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The Seagull Reader: Fiction

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3.8 of 5 stars 3.80  ·  rating details  ·  137 ratings  ·  11 reviews
W. W. Norton proudly announces the Seagull Readers, a new collection of the most frequently taught stories. Ideal for genre or introductory literature courses, the Seagull Readers offer a compact and affordable alternative to larger anthologies. Each volume includes a wide selection of both classic and contemporary works, as well as a thorough introduction to each genre an ...more
Paperback, 360 pages
Published October 1st 2001 by W. W. Norton & Company (first published October 1st 2000)
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Frederick
I have had a number of customers request one or another SEAGULL READER. Finally, I noticed that the store was returning THE SEAGULL READER: STORIES. Thinking this was a shame, I decided to buy one. I'm glad I did. It is what it says it is: An anthology "lightly supplemented by editorial apparatus."
These are pretty famous stories, but the introduction, biographical sketches and glossary are unique in that they are to-the-point, informative and, somehow, fresh. His introduction concludes with a li
...more
Crystal
Wow, what a mix of authors and stories! Of the 29, the best in my opinion, Stephen Crane's The Open Boat; Tillie Olsen's I Stand Here Ironing; Alice Walker's Everyday Use; and Updike's A&P. And the worst ... James Joyce's Araby and Chinua Achebe's Uncle Ben's Choice. More than some stories in this collection nearly made me ill - so violent, dark and too realistic! It is interesting to wonder what makes people tick, how they create such things. Especially Charlotte Perkins Gilman and her The ...more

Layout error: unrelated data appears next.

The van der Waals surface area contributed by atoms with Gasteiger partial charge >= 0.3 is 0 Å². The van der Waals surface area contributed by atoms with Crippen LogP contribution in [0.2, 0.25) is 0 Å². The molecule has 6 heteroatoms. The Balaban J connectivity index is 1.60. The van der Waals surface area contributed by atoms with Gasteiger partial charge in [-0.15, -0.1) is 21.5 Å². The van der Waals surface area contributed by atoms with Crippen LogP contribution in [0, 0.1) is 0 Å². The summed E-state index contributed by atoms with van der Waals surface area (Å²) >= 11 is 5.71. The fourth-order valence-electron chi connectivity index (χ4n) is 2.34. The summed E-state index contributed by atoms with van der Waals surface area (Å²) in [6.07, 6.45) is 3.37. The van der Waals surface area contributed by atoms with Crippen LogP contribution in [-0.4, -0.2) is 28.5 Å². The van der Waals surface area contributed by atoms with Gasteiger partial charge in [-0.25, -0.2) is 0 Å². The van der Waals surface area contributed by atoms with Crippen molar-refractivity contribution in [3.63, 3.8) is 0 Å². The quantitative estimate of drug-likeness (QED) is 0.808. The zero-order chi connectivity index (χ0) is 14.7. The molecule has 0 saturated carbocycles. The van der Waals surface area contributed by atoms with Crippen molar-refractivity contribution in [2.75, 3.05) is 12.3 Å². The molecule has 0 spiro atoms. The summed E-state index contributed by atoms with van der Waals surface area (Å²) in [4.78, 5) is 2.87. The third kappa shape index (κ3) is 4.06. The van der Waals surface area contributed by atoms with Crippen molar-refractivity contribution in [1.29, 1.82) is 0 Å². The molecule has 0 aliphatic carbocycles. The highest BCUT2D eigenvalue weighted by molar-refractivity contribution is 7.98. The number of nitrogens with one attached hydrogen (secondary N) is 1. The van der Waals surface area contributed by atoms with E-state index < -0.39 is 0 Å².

Tiffiane
I had to read 25 short stories from this book for my LIT class. Most were amazing and some were totally confusing. It's different learning how to read something with an analytical mind, instead of just for enjoyment. I understand why my teacher chose this book, because the stories all provoke higher level thinking. You have to think outside the box to understand some of them. Of the stories I read, the 2 most profound for me were Cathedral and Hills Like White Elephants. I highly recommend them.
Katy
Classic, oft-anthologized stories which are good for upcoming fiction writers. Some of my favorites are "What You Pawn I Will Redeem," Sherman Alexie; "The Yellow Wallpaper," Charlotte Perkins Gilman; "Hills Like White Elephants," Ernest Hemingway; "Where Are You Going, Where Have You Been," Joyce Carol Oates; and "A&P," John Updike.
Larry
I recently compared a handful of textbooks winnowed down from a much larger list for an Intro to Fiction class. This one did make the final cut. Not bad, but like many collections of this sort too many 'iconic'/'canonic' stories and too few surprises.

Pluses are the clean design (easy on the eyes) and relatively affordable price.
Morgan
Read most of the stories in this thing. I wasn't particularly impressed, honestly. I guess this just isn't the format style for me. A lot of the stories weren't that interesting to me 'Classics' maybe but really, had I not been assigned to read them I wouldn't have read them.
Kate
This is a nice collection of short stories that isn't too large (like so many anthologies). It has a nice range of stories and authors, and also includes a short paragraph intro to each. It would be great for using in high school classrooms.
Noelle
Great combination of short stories. A really handy tool for an English Major as most of these stories are often mentioned in other works.
April
This book was assigned for my comp class, and I've kept it. I like to take it off the shelf and peruse through it.
Maddy
Some were fabulous, some weren't, some were the 'necessary' classics.
Beverly
Ponderous and entertaining stories.
Kevin Gallan
Oct 10, 2010 Kevin Gallan marked it as to-read
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